Most Popular ETFs For Professional Investors


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Exchange-traded funds are now expected to grow assets under management by almost double to an incredible $6 trillion by 2020, according to research by professional services firm EY. ETFs provide investors with low-cost access to many asset classes that can not only introduce portfolio diversification benefits, but also offer higher expected returns.

By crunching data gathered from our Nasdaq Smart Portfolio, we found the three most popular ETFs for Portfolio investors right now. Let’s take a quick look at how the market’s hottest ETFs shape up:

1.SPDR S&P 500 ETF (SPY): This is the most popular ETF for professional investors and the most widely held ETF across the Nasdaq Smart Portfolios. In effect, you are buying the whole market with just one click as SPY tracks the S&P 500 i.e. the 500 biggest US-listed stocks, and is weighted to reflect the market cap of these stocks. Trading near its 52-week high of $242, the price of the ETF has been slowly and steadily rising since its inception back in 1993.

Even the Oracle of Omaha himself Warren Buffett has given the index his seal of approval. He famously bet $1 million against Protege Partners that over a 10-year period starting in 2008 that the S&P 500 will outperform a portfolio of hedge fund firms; the bet ends at the end of this year and so far, Buffett is way out in the lead.

So bearing all this in mind, it is not surprising that this is a favorite ETF for investors. Investing by index is seen as a fairly safe way to get exposure to a diverse range of the market’s biggest stocks at relatively low-cost fees of just 0.09% as the expenses of a managed fund are avoided. There is also a good tech focus: if we look at the proportions of SPY’s five top holdings, we can see how three tech giants, Apple (AAPL), Microsoft (MSFT) and Amazon (AMZN), all make the cut:

And investors are no doubt picking up on the very positive consensus sentiment from both the Street and financial bloggers on the ETF’s top 10 stocks (although contrast this to the very negative insider signal at just 1/10 due to depressed insider activity on both Apple and Microsoft).

Although there are periods of volatility like 2008/9, the strategy seems to be working as SPY has an annual average trailing return of 6.83% calculated over the past 15 years. But there are better options out there with even better returns- and one of these is QQQ.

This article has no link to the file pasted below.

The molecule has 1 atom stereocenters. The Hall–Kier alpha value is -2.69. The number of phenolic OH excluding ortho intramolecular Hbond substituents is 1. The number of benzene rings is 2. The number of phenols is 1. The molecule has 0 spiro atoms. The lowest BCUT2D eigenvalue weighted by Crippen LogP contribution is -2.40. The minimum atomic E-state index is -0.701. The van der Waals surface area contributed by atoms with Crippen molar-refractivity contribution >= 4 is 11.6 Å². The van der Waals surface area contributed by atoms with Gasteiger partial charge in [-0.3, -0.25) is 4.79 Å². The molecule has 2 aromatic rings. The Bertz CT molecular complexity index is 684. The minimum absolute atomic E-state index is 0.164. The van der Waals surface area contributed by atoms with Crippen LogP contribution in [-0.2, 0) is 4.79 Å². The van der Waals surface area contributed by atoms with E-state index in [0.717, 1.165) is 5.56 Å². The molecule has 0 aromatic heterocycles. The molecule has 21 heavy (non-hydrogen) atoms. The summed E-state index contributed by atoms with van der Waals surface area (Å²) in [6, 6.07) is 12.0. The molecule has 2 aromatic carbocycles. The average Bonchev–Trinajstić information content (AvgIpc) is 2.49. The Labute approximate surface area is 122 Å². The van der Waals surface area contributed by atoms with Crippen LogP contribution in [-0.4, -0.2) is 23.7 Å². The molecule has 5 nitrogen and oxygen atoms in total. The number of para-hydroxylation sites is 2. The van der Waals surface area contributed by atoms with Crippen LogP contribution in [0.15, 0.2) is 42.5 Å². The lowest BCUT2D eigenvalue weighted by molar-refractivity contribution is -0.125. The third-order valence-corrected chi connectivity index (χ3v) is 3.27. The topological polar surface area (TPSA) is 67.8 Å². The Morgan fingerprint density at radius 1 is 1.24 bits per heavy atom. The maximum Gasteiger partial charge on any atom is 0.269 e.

2. PowerShares QQQ ETF (QQQ): While the SPY tracks the S&P 500, the QQQ tracks the Nasdaq 100 Index (i.e. the 100 largest, most actively traded US companies listed on Nasdaq). For investors looking for tech exposure this is a solid choice with a heavy weighting towards large-cap tech stocks and returns that outperform SPY. While this ETF- investor’s second favorite choice- is slightly higher priced than SPY with an expense ratio of 0.2%, it also has a higher annual average trailing return of 8.88% which reached nearly 21% last year.

Here we can see that the fund also has three of the same stocks as SPY in its top 5- but that it holds them in much larger proportions. Apple, for example, comes in at 10% of the total portfolio. And- as a note of caution- investors who hold this ETF should bear this bias in mind when investing in specific tech stocks to ensure their portfolio is really as diverse as they think.

But there can be upsets. When tech stocks plunged on June 16 the QQQ also dropped 3.1% in Nasdaq’s worst week of the year. And while stocks are back up as excited investors bought on the dip, fears remain of another tech drop, which could be sparked by a poor performance from Apple’s much-hyped upcoming iPhone X in September.

Barclays analyst Mark Moskowitz reiterated his hold rating on Apple on June 15 because “there is not much juice left." He concludes that with Apple nearing peak valuation: "This could mean a bumpy ride lower if the stock drifts back to its 3-year P/E average of 12.2x if prospects of a mega cycle diminish later this year." In the meantime, however, QQQ investors can continue to enjoy the tech ride.

3.SPDR Gold Shares (GLD): Coming in at third place, this gold-focused ETF fund is a very different choice to SPY and QQQ. In fact, with its sole asset as physical gold-bullion, a traditional safe haven, this ETF makes a smart counterpoint to index tracking funds. However, the somewhat inverse relationship means that investors backing gold have experienced very poor returns over the last few years in comparison to the SPY:

It’s not all doom and gloom; over the last six months GLD’s performance has improved dramatically with a 10.72% trailing return. But this still comes at a cost. The fund is pretty pricey with fees at 0.4%. Luckily, there is a way around these fees. The Nasdaq Smart Portfolio includes a tool which analyzes an ETF and suggests a replacement ETF with very similar exposure but which has lower management fees. Plugging GLD into this tool reveals that iShares Gold Trust (IAU) has an incredible similarity of 99.6% with management fees of just 0.25%, saving investors an impressive 0.15% in fees.

Take advantage of the wealth of ETF data available as you create your own strategy. See for yourself by clicking here.

The views and opinions expressed herein are the views and opinions of the author and do not necessarily reflect those of Nasdaq, Inc.



This article appears in: Investing , ETFs , Investing Ideas , Stocks
Referenced Symbols: SPY , AAPL , MSFT , AMZN , QQQ , GLD , IAU


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